Charles Stang, Professor of Early Christian Thought and director of the Center for the Study of World Religions at Harvard Divinity School, is our guest for part one of our multi-part series, The Psychedelic Moment, where we speak to thought leaders within the modern world of psychedelics and psychedelic psychotherapy.
Stang and Harvard Divnity School have partnered with Esalen to create a series of free online lectures that examine the psychedelic renaissance. Today, we spoke about the so-called first wave of psychedelics, and how the Harvard Divinity School played its own crucial role, as well as the importance of the mystical experience in achieving positive therapeutic outcomes in psychedelic trials, "divine darkness" and how that affects a psychological reckoning, how somatic practices, apart from any intoxicant, can traditionally bring on a mystical experience, the use of sacraments in the ancient mystery religions of the mediterranean, and much more.
To check out the Center for World Religion's psychedelic collaboration with Esalen, please visit:
Deborah Medow is an Esalen legend. She came to Big Sur and the Esalen Institute in the late 1960’s, and found it so much to her liking that she never left. Deborah was an early acolyte of Dick Price, who encouraged her to become one of Esalen’s first yoga teachers.
Deborah found her home as a massage therapist, where, as part of an early crew that featured trailblazers like Peggy Horan, Brita Ostrom, and Vicki Topp, she helped to develop and shepherd a school of touch that would influence practitioners around the world.
Through more than 50 years of service to Esalen, Deborah has been a beloved community member, teacher, and leader - insightful and intelligent, curious and kind, hilarious and unapologetically unique.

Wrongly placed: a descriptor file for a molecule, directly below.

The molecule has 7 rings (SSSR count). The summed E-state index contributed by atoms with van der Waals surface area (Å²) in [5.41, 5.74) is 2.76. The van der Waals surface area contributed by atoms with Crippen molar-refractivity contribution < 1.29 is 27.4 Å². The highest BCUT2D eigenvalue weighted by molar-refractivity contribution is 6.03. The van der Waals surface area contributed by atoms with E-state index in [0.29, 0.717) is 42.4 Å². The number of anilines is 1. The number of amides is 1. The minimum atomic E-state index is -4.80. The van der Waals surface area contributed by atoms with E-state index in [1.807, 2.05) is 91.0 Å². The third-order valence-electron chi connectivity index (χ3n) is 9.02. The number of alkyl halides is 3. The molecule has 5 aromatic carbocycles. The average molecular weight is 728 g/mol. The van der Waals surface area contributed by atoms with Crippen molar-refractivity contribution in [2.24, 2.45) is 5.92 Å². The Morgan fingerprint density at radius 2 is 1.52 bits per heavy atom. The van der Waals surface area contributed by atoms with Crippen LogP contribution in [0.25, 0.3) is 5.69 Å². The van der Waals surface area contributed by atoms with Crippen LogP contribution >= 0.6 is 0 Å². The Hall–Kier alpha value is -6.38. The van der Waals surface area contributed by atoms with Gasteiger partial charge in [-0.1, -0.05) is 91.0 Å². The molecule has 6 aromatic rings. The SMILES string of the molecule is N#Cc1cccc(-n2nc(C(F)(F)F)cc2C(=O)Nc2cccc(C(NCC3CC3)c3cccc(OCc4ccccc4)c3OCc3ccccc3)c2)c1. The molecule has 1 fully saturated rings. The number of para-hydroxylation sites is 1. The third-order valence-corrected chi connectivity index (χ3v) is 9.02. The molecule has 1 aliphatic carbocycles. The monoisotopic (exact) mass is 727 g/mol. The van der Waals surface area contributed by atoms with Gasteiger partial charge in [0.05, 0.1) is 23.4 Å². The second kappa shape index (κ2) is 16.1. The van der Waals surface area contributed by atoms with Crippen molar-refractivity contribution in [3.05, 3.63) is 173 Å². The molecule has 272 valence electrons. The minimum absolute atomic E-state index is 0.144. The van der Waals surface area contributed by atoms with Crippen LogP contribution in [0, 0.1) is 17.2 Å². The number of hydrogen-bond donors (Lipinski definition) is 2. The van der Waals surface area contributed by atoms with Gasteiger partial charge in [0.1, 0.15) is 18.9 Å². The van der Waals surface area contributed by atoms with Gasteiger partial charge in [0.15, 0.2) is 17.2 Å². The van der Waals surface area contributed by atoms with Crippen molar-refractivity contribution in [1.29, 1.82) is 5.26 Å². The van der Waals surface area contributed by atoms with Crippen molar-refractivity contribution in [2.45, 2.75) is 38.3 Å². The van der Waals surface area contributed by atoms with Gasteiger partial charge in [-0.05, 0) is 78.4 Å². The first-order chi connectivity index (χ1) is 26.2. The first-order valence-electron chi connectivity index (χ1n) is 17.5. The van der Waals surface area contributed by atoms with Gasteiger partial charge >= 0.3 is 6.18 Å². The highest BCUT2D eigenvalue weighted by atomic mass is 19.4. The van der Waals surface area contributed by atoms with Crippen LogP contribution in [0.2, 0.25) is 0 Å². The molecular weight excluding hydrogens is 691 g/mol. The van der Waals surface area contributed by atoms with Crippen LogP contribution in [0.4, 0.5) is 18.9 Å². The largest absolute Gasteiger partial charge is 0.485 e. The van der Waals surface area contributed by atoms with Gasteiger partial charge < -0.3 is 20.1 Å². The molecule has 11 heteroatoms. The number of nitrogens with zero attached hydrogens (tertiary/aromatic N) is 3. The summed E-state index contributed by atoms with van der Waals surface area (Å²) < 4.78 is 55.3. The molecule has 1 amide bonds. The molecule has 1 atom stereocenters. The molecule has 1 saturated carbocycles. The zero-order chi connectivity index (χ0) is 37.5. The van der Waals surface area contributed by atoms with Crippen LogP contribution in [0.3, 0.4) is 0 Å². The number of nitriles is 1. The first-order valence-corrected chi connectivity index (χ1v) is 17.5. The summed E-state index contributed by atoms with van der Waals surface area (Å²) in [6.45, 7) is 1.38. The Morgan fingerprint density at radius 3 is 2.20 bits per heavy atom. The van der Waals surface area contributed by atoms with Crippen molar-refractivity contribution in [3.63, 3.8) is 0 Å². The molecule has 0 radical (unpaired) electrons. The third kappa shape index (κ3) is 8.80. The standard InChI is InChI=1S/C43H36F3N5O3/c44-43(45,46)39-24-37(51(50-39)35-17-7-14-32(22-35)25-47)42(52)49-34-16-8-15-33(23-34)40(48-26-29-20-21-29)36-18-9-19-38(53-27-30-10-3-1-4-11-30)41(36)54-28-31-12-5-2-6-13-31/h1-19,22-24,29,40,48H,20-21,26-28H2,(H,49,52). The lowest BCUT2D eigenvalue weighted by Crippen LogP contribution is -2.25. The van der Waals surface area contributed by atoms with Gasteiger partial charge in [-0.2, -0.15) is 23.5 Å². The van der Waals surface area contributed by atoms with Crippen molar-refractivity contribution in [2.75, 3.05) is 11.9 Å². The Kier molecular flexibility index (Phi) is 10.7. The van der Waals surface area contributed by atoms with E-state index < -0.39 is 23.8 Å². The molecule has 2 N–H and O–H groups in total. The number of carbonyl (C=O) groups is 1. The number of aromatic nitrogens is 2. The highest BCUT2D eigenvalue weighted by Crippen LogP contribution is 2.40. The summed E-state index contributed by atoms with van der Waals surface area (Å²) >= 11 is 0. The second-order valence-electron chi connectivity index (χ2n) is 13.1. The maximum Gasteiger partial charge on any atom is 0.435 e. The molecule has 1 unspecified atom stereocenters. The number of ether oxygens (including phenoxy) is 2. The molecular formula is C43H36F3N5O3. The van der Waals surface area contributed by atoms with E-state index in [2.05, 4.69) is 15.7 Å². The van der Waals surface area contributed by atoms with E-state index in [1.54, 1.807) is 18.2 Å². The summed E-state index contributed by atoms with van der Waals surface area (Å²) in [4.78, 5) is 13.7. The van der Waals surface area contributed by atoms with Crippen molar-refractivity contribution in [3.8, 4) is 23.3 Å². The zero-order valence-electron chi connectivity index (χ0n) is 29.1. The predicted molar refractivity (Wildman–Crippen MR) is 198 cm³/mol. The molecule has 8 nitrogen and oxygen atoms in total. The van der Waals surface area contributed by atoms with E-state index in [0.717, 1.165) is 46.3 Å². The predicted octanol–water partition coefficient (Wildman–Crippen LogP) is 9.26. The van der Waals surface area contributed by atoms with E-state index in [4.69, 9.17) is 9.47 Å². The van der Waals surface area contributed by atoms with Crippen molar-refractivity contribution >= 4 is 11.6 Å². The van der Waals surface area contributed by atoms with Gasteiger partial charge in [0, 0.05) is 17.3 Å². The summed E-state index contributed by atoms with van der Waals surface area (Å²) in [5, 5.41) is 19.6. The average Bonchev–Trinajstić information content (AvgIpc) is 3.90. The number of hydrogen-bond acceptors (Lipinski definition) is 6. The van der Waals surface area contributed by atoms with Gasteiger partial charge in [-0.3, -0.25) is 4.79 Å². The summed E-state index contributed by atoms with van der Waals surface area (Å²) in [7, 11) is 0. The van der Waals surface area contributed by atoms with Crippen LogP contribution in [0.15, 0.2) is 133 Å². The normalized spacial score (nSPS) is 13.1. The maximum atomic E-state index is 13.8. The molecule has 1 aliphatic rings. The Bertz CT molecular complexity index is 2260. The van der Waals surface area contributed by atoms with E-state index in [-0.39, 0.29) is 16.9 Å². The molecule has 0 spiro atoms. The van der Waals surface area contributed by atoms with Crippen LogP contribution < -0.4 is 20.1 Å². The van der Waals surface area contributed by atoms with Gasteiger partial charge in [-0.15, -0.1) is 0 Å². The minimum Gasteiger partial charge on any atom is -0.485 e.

Our interview begins in Indiana, where she grew up, and it ends with an incantation, featuring her famous rattle.
Matthew Ingram is the author of Retreat: How the Counterculture Invented Wellness. His book is a primer covering the historical unfolding of a host of topics including Allen Ginsberg, Stanislav Grof, LSD psychotherapy, the Prague Spring, psychoanalysis, Freudian Marxism, ego dissolution, the CIA's MK ULTRA program, Tom Wolfe, Libertarians, cultural revolt, and more.
Maija West is the CEO and a Founding Board Member of the Healing and Reconciliation Institute, which weaves together opportunities to take responsibility for historical and ongoing traumas to invoke a shared humanity.
On the occasion of Thanksgiving, Esalen’s Christine Chen spoke to West, a trusted educator and facilitator who often speaks on behalf of the Esselen Tribe of Monterey County, to offer perspectives on the story of Thanksgiving, as well as sharing guidance about learning and allyship with coastal tribal communities in and around Esalen Institute.
Esalen Institute is in a long-term, ongoing educational process in partnership with the Esselen Tribe of Monterey County and its representatives. This interview was conceived and explored with the permission, support, and guidance of Tribal Chairman, Tom “Little Bear” Nason.
Fred Dust is a former Global Managing Partner at the acclaimed international design firm IDEO, where he worked with leaders and change agents to unlock the creative potential of business, government, education, and philanthropic organizations.
Fred has worked with the US Agency for International Development, the US Office of Personnel Management, and the US Social Security Administration to create citizen-centered strategies and the structures to implement them.
He’s also collaborated closely with the Bill & Melinda Gates Foundation, the Rockefeller Foundation, the Knight Foundation, the MacArthur Foundation, and Bloomberg Philanthropies to improve the impact and reach of their programs.
Fred is on the Board of Trustees for the Sundance Institute, on the Board of Directors for NPR, and is Chair of the board of Parsons School of Design.
His new book is Making Conversation, a primer for creating effective strategies that yield creative and pleasurable conversations.